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Colin R

Londonderry and Lough Swilly Railway Carriage livery

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Hi Guys
 

I am in the process of adding a few L&LSR coaches to my fleet and I am thinking what livery did they have in the early days.
I have read that it could have been based on the LSWR of salmon pink and a shade of brown, with a dull red on the ends.
I have to admit that sounds very interesting, but I was wondering what are your thoughts on this?
I didn't want to go for either the all over black or grey liveries but something a bit brighter.

 

Colin  

Edited by Colin R

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If the all-encompassing GSR loco grey was dull, the LLSR all-grey was worse!

The CDR used all-black for carriages at one time, followed by black with cream upper panels - very funereal.

The LLSR was, I think, cherry red and white rather than salmon pink; perhaps an inspiration to Forbes on the CDR when he introduced their red and CREAM in 1932. I'm not sure of salmon pink - that's more likely to have been recorded (IF it was) from an old withdrawn thing that had faded to that.

I'm away at a family reunion and will check for sure when I get home tomorrow. I'm sure there was another earlier livery too - I'll check.

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The original Lough Swilly livery was to quote The Railway Magazine article on the line for November 1899,"The carriages are painted almost exactly like the LSWR" so Salmon Pink it is.Just as well as at the moment by coincidence is Swilly No 23 and L&B No1 both being painted in that livery(Dam fiddley).An article in the Irish Railway Record on the line by S Carse and D Murray (No21  Autumn 1957.)Also states that the Swilly coaches were originally in LSW livery whereas the Burtonport stock was supplied in Crimson lake with white or cream panels(I suspect they would have been white but the varnishes of the day turned them cream).I seem to remember reading somewhere that the their were painted vermillion,looking at the works photos that would certainly be the case.Hope this is of some use,Andy.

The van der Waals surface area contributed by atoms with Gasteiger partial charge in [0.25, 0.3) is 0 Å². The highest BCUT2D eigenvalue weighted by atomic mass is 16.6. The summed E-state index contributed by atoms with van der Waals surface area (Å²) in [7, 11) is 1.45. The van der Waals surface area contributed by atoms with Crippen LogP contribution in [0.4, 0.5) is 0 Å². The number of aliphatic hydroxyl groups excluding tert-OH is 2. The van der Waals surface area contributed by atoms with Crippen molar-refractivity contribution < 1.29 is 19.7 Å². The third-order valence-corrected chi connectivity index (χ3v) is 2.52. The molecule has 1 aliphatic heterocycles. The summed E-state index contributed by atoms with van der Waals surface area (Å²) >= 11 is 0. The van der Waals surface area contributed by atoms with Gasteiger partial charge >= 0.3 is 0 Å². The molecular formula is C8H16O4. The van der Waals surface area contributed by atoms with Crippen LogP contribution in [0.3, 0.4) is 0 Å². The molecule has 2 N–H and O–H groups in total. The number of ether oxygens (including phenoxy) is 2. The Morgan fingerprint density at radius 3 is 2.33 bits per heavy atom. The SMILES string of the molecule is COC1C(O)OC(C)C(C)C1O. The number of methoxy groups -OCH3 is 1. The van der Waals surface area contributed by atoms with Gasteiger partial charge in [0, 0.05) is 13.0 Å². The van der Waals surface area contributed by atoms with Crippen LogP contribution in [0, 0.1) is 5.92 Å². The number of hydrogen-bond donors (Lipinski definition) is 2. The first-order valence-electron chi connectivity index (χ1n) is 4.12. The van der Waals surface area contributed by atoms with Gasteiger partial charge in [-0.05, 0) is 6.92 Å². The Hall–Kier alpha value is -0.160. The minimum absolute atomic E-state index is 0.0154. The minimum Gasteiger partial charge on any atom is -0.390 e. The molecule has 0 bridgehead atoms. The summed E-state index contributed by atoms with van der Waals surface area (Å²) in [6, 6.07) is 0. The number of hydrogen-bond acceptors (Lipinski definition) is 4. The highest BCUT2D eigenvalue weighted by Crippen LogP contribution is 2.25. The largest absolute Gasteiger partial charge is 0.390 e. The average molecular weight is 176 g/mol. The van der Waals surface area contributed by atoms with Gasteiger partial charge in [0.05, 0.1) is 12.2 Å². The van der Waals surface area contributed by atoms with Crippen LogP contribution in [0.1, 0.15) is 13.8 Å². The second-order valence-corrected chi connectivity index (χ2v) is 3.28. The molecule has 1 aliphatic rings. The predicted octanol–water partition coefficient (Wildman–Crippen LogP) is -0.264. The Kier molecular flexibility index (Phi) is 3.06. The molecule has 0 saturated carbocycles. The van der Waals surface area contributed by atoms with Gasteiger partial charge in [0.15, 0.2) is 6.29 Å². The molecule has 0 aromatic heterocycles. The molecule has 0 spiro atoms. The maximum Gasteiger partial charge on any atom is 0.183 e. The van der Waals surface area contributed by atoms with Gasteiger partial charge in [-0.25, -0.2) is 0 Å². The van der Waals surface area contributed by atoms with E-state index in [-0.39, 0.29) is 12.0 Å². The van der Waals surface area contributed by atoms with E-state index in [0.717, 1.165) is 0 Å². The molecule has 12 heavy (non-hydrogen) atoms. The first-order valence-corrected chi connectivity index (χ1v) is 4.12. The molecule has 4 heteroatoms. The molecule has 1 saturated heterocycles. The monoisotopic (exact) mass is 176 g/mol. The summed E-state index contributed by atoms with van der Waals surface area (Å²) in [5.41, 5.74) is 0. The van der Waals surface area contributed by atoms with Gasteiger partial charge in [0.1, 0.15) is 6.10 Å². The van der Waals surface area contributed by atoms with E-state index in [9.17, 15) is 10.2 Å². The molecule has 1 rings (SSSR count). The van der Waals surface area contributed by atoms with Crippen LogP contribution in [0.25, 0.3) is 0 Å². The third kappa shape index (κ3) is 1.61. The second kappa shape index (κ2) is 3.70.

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Crimson and white was indeed what was in the back of my mind. But early on the LLSR proper changed, as you suggest, to brown & salmon, as below.

No hard information on the very first LLSR carriage livery has survived, but the LSWR livery was indeed brown (lower; probably a dark chocolate shade) and a salmony pinkish colour above that with roofs originally white, but these would have weathered within a single trip to a lightish grey!  Below are details, though the lettering and lining might have been different.

http://early-lbscr.co.uk/lswr1520/Livery specification for 1520.pdf

I can't help feeling that the ends were more likely to be brown, but I have no hard information on this. 

I suspect that the all-black livery came into being about 1910. Lining on the black paint was in red, which probably looked quite smart, if somewhat funereal, when new. In post-war times, or maybe from the 1930s, everything was plain wagon grey.

(Irish railways have always seemed to have a love affair with grey! Today its the De Dietrichs and 071s....)

 

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Hi John I can only guess at this but, I was once told it was popular to paint the ends of carriages in a red lead colour as it was cheap, not sure if this is correct but a photo of a L&LSR carriage when new looks to have 3 colours on it, when I get around to it I might just do one coach in this scheme just to see what it looks like.

regards

Colin

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This seems to have occasionally been done by the CDRJC, but I’m unaware of it ever being done by any other line. If any others did, I would think the Lough Swilly would be a prime contender!

Given the amount of stuff painted grey over the decades, I can’t help feeling that grey paint must have been cheap too!

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